However we wish to view it, we are a culture, a community, a sport, and a family. As a culture, we create and decide what we deem to be “Cool” rad, epic, awesome, sick or gnarly and it is totally up to us to decide that. It is just as much our choice as a group and as individuals to speak up and say when we think the way we are acting is actually not cool as it is when something it is actually cool. The barometer for that should be the ability to live and enjoy our sport successfully and repeatedly. If that's not the case and our actions are leading to massive amounts of death and losses in our community, then it is definitely not “cool” and it should not be a culture we reinforce as a community.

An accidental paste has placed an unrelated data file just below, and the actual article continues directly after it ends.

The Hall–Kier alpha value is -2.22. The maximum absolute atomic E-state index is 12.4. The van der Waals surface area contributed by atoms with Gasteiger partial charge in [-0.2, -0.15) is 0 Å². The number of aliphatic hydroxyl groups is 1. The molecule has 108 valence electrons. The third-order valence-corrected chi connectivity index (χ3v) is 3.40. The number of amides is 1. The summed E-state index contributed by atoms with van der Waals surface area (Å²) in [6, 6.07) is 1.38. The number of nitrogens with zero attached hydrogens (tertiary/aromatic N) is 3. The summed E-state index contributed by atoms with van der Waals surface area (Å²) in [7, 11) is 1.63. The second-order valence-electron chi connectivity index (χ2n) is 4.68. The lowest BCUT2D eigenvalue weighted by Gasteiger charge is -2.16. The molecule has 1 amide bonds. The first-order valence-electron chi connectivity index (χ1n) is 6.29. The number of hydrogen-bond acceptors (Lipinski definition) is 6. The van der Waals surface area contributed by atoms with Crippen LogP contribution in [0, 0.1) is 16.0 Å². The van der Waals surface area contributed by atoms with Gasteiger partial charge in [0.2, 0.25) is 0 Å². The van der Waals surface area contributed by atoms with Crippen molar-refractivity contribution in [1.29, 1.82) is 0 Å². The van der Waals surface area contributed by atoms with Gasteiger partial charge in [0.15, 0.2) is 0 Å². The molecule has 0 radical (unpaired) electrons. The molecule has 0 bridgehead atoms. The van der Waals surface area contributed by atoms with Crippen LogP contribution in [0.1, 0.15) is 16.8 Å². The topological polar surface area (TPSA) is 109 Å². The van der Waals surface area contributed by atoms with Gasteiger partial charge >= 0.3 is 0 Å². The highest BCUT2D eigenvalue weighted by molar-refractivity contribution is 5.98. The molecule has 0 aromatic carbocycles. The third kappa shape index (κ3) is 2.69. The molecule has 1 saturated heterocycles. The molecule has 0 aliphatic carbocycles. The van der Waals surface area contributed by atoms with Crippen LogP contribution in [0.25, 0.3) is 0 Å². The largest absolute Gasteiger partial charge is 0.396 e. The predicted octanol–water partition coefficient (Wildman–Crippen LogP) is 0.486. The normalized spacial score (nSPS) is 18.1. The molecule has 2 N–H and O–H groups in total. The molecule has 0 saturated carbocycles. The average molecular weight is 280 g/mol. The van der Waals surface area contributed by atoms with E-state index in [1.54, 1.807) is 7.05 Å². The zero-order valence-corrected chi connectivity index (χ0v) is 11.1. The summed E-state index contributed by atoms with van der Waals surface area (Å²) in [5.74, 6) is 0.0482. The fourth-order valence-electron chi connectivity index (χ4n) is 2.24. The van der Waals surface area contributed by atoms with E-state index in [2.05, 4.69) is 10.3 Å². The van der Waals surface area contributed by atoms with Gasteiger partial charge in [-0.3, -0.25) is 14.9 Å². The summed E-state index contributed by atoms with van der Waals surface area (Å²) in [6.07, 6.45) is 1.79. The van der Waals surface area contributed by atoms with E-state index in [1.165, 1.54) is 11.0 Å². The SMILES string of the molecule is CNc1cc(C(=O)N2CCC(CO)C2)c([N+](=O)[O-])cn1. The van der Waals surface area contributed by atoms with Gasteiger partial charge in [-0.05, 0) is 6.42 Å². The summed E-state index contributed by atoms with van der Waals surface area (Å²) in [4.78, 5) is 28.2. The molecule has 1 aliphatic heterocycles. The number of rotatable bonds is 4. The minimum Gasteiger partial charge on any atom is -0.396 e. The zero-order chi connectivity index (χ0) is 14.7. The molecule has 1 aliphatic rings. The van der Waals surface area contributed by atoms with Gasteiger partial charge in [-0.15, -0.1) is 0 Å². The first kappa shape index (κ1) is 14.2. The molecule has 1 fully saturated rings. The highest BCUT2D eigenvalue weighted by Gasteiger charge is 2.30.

call each other out and be there, be real, be the voice of reason in each other's heads
Jay Moledzki — by jim harris
Jay Moledzki — by jim harris

We have the power as peers, friends, mentors, fellow flyers and fun-loving, life-living risk-takers to call each other out and be there, be real, be the voice of reason in each other's heads, and help each other make “reasonably” good decisions, even when it means speaking up or speaking out, when it might not feel so “cool” rather than standing back and holding our tongues as we may have done in the past.

It may save someone, or two someones, we love.

Have fun ripping it up out there peeps and fly kinda Safeishly, please. We all have a big party to go to in Vegas in 2018… ;) Love you

Jay Moledzki

Athlete, WS BASE jumper, Canopy Piloting Champion